I try not to have any guilty pleasures musically. I don't care how lame or nerdy or stupid it is, if I like it then I own up to it. But I just couldn't own up to liking a Selena Gomez song.

But now, TalkToTheWalls has covered it and it's okay for me to publicly like it! Enjoy the pretty, slightly out of sync video below.

Wednesday, September 21, 2011

This City - Patrick Stump

I have thoughts.


First, I hate the videography. There's something disorienting and occluding about it. I just want to see, and I feel like there are blinds between me and the video. Second, his hair! I'm not sure why so many dudes have decided to do the short crop on the sides, flat mohawk on top look lately. I started noticing it in the spring and now it's everywhere. I don't disapprove, and I think I might kind of like it, but the sudden adoption of a seemingly awkward haircut has me puzzled.

But the song. I love his new musical direction. I love his voice, I love the freedom that I can feel in his music now, the feeling of release and soaring and happiness. Going solo was such a good thing for him, be it permanent or not. His exploration of other music, this side of him that I feel was always buried underneath trucker hats and Pete Wentz's lyrics, is fantastic and absolutely deserves to see the light.

Monday, September 12, 2011

300

Three hundred posts. They're a little sparser now, but they're still going.

I haven't posted a 300th yet because what could deserve that spot? I can think of nothing better at the moment than the stream of The Horrible Crowes' new album, "Elsie."

Brain Fallon described it as darker than Gaslight Anthem albums, and he's right, but it's also more soulful. He called for boys in ties and girls in pretty dresses at the shows, and I agree. It makes me want to slow dance in a dark room, heels slowly turning over a wood floor. Hair pulled up and lips a bright red, heavy lids and polka dots. "Last Rites" is a walk on the beach afterwards, shoes hanging from the fingers of one hand, the others twined in someone else's. It's got this old movie feel with that underlying pull of always reaching for something that Fallon's voice and lyrics always carry.

Go give it a spin.

Thursday, September 8, 2011

FBR turns 15... and I won't be there

Tomorrow night in New York City is the show I've always wanted to go to. TAI, Cobra Starship, and Gym Class Heroes all together, meaning the original group singing "Snakes on a Plane" (and I think The Sounds are in town if Maja wanted to reprise her role too.) It will be the last time the Butcher plays with TAI, and I have a feeling it'll be one of the last shows that will really feel the way they used to.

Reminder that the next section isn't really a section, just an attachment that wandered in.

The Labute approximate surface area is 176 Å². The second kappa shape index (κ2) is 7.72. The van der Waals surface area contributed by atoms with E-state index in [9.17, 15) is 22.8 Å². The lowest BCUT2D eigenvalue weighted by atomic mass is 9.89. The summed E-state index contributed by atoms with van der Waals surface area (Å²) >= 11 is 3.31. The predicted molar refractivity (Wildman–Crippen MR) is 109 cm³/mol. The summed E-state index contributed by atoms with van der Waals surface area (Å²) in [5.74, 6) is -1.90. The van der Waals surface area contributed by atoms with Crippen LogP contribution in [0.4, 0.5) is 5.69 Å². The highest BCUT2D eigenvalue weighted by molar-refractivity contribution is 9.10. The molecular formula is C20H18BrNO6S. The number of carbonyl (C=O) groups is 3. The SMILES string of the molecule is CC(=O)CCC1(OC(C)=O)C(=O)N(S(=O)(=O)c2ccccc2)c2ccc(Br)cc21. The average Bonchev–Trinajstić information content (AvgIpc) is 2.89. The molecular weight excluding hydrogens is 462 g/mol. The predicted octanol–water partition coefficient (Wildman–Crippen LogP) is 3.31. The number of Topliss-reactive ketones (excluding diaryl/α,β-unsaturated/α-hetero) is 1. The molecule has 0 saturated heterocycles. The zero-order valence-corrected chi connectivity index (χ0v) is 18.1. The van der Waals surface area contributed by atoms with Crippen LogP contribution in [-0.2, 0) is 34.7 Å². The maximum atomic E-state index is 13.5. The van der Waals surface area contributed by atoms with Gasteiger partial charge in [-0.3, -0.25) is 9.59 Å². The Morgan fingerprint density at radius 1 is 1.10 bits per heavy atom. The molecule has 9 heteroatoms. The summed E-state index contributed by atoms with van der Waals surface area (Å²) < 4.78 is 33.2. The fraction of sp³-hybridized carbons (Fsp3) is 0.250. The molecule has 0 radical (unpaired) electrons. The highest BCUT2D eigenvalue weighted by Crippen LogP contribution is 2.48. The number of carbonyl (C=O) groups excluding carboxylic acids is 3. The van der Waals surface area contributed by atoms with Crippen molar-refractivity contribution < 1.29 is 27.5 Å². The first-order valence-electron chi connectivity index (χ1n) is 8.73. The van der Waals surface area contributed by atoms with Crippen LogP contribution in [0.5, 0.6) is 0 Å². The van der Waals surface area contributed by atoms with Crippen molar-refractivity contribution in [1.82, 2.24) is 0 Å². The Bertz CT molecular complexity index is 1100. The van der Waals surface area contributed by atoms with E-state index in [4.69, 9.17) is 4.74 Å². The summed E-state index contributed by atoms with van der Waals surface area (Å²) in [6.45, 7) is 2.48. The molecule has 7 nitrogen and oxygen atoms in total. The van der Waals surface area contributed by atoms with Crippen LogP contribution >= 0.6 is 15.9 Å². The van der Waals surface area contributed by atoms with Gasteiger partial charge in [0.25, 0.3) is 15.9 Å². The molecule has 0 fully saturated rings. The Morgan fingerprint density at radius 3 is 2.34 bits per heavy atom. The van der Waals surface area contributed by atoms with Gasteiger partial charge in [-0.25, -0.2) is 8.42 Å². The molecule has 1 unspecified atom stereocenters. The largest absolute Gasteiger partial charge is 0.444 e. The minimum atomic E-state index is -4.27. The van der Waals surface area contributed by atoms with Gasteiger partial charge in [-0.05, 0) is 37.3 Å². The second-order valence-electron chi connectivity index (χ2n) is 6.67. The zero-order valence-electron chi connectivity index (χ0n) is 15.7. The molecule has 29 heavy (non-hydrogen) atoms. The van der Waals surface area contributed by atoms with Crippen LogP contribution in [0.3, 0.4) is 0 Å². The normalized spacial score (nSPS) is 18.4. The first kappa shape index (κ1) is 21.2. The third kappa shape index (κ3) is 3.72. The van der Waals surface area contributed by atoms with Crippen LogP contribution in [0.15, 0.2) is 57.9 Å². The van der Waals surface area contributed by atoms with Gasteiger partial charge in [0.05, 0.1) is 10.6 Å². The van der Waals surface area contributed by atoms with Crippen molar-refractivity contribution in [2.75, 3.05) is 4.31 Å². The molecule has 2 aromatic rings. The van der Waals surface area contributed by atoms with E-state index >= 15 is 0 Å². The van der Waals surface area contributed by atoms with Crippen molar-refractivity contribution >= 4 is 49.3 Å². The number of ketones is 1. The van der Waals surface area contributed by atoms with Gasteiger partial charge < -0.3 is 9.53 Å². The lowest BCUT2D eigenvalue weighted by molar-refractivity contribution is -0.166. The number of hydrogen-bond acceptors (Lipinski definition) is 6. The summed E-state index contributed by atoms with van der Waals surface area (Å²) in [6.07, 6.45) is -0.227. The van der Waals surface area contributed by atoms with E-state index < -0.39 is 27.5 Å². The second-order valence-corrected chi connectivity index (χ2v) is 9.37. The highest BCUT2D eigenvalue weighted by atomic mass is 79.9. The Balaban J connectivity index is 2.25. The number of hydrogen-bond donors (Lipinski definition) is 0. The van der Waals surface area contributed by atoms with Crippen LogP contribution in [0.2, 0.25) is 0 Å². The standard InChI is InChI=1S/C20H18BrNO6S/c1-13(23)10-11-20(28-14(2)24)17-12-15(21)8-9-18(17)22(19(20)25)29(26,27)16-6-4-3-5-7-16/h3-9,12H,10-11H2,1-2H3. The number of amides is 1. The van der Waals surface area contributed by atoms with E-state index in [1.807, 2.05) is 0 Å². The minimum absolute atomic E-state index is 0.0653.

Instead, I'll be at a business meeting in Boston. Because now I'm an adult, and while that means that eating cookies for dinner after a really horrible day is a decision no one can veto, it sometimes means that I can't blow something off to go to a show.

Have fun New York kids. I'll just listen to this on repeat all day.

Monday, September 5, 2011

Hanson Covers Weezer

Supporting my hypothesis that whether or not I love new Weezer, the fact that they keep making music is important because it keeps inspiring other bands and keeps messing with people. Part of being a Weezer fan has become being confused by their new music, but always forgiving because of Blue and Pinkerton.

Okay, so maybe I just made that hypothesis up on the spot, but I don't think it's untrue. This was one of my favorite tracks off of Red. And something about new Hanson is drawing me in. And I like their explanation afterwards. And I'm big on cover music lately. Just listen to it.

Thursday, September 1, 2011

TAI covers P!ATD

Fueled By Ramen is turning 15, so they're doing all these crossovers between the artists, and this is good, one of my favorite FBR "bands" covering another, but I think my favorite part is that he messes up the lyrics (water-veins instead of weather-vanes).

*EDITED ON SEPT 3rd* He did five of these, the last just posted today, and it's the song that lead me down the rabbit hole of being part of the scene, the song that introduced me to Fall Out Boy, one that holds a special place in my heart. I couldn't not add it to this post.



Monday, August 22, 2011

Who's Laughing Now

My love of Jessie J's music and style is not a secret. She writes solid pop hits ("Party in the USA") but keeps a bit of an edge to her own stuff. So in a month where everything has just gone wrong, from accidentally caffeinating a raccoon to a smoking washing machine, you just gotta keep thinking forwards to where you're going and focus on the important stuff. I love the message of "Pricetag," that it isn't about the money, but about making the world dance. Then I found "Who's Laughing Now."